Russia and China warned today that the end of the US Federal Reserve's bond-buying programme could have a profound impact on the global economy and urged caution.

The comments were made ahead of the start of the Group of 20 summit in St Petersburg, when economic issues and Syria will top the agenda.

G20 host Russia and China, the world's second largest economy, made clear their concerns about the widely expected 'tapering' of the Fed's multi-billion dollar monetary stimulus policy.

Zhu Guangyao, China's deputy finance minister, urged the US to be "mindful of the spillover effects and work to contribute to the stability of the global financial markets and the steady recovery of the global economy."

But, briefing reporters ahead of a meeting of the BRICS emerging markets caucus during the G20 talks, Zhu played down the possibility of a bailout for any country in financial difficulty.

The country hardest hit, India, has not approached the other BRICS - which include India and South Africa - despite issuing a public appeal last week for joint forex intervention after the rupee tanked, Russia's summit coordinator Ksenia Yudayeva said.

"We didn't agree on specific measures yet," Yudayeva told a separate briefing, adding that the picture would be clearer when G20 finance ministers meet again in October.

"The countries that have faced the biggest recent capital outflows also have quite weak fundamentals," she said, suggesting that both domestic and international factors were at play in the most troubled economies.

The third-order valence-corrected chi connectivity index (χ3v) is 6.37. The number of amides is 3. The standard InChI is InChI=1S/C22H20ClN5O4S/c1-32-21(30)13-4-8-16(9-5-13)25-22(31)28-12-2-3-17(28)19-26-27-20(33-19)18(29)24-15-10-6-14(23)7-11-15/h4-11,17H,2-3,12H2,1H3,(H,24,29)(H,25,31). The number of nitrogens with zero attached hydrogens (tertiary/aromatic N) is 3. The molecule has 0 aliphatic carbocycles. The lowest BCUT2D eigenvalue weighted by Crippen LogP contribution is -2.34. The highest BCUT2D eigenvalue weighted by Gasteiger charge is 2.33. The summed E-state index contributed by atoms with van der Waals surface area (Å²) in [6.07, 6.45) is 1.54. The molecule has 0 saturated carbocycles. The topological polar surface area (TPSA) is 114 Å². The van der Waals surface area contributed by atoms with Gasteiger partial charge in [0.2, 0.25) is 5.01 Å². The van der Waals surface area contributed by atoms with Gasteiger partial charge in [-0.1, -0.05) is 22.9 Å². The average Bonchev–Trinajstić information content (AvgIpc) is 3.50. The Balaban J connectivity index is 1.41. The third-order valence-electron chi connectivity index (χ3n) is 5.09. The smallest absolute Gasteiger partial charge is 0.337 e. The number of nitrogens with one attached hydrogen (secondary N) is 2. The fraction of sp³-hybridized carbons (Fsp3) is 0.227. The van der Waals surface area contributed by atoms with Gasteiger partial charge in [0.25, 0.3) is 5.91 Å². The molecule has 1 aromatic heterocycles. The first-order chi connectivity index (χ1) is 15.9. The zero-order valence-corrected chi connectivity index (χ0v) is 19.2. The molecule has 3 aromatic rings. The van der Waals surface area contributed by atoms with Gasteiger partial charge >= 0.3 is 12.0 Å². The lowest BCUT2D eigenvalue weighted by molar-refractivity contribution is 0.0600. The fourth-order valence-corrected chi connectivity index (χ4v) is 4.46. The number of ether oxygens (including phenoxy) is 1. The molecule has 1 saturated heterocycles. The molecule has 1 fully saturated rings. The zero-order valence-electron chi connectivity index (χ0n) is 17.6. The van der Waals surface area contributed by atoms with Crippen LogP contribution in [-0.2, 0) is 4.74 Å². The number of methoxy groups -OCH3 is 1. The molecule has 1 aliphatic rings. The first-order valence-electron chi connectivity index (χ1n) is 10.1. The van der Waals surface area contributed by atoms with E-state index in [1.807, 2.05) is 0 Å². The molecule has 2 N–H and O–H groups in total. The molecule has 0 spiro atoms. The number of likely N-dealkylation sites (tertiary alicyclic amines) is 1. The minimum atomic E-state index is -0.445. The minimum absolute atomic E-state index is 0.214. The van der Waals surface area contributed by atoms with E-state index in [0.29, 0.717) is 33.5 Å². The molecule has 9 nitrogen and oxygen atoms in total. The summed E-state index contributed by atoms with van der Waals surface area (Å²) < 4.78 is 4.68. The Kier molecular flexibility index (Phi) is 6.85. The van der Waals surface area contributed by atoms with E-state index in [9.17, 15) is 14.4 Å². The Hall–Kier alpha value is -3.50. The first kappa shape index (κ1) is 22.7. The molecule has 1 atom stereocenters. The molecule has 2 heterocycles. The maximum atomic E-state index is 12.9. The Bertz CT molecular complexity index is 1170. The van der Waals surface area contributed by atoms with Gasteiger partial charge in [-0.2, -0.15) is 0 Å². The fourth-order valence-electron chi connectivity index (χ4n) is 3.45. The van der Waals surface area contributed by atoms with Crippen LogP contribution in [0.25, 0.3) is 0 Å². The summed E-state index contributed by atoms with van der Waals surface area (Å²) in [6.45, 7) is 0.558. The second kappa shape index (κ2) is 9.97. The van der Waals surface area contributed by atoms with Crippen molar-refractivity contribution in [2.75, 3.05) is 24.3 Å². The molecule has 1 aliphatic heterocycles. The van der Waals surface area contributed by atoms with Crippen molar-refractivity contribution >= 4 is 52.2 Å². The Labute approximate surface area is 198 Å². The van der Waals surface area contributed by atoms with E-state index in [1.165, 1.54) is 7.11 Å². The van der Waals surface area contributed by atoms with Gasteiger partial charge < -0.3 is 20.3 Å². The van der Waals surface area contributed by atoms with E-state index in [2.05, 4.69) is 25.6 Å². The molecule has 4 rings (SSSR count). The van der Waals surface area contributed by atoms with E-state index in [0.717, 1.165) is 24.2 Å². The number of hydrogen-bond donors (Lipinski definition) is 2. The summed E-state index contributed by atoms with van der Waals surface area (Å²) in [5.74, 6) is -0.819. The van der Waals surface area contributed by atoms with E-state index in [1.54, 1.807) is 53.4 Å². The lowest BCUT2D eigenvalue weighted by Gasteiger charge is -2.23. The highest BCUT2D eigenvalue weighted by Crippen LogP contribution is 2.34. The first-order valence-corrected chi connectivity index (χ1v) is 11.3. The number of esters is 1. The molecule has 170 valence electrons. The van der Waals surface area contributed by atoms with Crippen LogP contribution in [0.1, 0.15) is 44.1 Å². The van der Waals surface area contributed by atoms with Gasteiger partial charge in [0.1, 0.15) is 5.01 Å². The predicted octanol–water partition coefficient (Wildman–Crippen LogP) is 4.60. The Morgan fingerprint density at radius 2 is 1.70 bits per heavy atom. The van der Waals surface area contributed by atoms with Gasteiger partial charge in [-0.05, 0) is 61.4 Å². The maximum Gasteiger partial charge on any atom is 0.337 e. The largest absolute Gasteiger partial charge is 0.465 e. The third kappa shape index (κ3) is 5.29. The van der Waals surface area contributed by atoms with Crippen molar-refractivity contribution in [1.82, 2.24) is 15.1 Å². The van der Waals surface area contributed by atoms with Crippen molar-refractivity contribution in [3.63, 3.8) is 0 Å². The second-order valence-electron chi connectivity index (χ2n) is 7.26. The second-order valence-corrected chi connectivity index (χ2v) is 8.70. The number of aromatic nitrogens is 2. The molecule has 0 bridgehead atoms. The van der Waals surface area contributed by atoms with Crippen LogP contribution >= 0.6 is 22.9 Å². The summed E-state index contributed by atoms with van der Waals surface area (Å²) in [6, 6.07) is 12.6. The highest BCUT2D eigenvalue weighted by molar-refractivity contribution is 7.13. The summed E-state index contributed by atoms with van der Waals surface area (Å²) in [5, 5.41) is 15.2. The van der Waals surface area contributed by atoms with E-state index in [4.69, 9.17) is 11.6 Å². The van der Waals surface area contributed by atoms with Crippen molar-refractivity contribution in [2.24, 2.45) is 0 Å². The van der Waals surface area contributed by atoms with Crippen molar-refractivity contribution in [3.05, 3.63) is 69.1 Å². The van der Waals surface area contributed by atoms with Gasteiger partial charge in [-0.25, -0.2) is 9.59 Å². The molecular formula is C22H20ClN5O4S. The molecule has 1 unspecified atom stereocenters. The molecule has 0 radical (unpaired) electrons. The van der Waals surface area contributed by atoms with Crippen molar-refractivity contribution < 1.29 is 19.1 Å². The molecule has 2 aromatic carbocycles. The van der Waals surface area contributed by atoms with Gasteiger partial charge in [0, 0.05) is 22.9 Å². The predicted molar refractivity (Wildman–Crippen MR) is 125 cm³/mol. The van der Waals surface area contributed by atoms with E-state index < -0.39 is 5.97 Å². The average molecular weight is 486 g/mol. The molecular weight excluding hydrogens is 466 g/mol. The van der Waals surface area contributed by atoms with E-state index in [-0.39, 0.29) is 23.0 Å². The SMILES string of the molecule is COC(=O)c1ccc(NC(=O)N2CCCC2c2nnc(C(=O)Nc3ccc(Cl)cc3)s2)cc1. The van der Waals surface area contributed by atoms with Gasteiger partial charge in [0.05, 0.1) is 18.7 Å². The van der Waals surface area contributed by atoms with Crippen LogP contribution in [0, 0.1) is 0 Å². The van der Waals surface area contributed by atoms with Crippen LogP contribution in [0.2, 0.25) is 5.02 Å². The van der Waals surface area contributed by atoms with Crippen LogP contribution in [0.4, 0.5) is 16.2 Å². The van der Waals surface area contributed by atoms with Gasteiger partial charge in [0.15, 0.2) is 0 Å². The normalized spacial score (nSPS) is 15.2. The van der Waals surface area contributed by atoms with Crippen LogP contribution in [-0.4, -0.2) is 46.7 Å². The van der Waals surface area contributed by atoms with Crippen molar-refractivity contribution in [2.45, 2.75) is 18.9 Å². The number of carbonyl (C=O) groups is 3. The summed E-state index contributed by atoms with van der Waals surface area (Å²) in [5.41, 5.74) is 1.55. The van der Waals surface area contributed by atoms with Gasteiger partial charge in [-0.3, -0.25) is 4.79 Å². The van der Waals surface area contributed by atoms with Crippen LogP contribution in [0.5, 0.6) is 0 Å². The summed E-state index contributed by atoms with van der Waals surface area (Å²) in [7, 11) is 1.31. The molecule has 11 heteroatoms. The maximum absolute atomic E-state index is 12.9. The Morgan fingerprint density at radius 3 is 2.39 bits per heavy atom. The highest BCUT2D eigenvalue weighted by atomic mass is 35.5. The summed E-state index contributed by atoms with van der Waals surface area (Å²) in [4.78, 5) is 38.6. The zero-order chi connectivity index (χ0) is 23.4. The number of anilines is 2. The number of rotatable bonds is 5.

Fed chairman Ben Bernanke triggered a selloff in emerging market currencies, stocks and bonds and a flight to the dollar when he in May raised the possibility of winding down the Federal Reserve's $85 billion per month bond-buying programme.

The Fed is widely expected this month to take its first steps to reduce the extraordinary monetary stimulus, with potentially huge implications for a global financial system that has come to depend on a cheap and abundant supply of dollars.

India also expressed concern about the end of the monetary stimulus programme. Arvind Mayaram, economic affairs secretary at India's ministry of finance said: "I think there should be a very strong statement on the G20 having a consensus on the concern about the spillover effects.

"I think if a strong statement is made on these two points, it will have a major calming impact on the markets in the emerging economies," he told reporters ahead of the summit.

Today's meeting of G20 nations is officially about global economic matters, and an agreement to fight tax avoidance by multinationals is expected to be signed.

The group of developed and developing economies formally backed plans to tackle international tax avoidance and evasion at its meeting in July.

The Group of 20 industrialised nations accounts for two-thirds of the world's population and 90% of its output.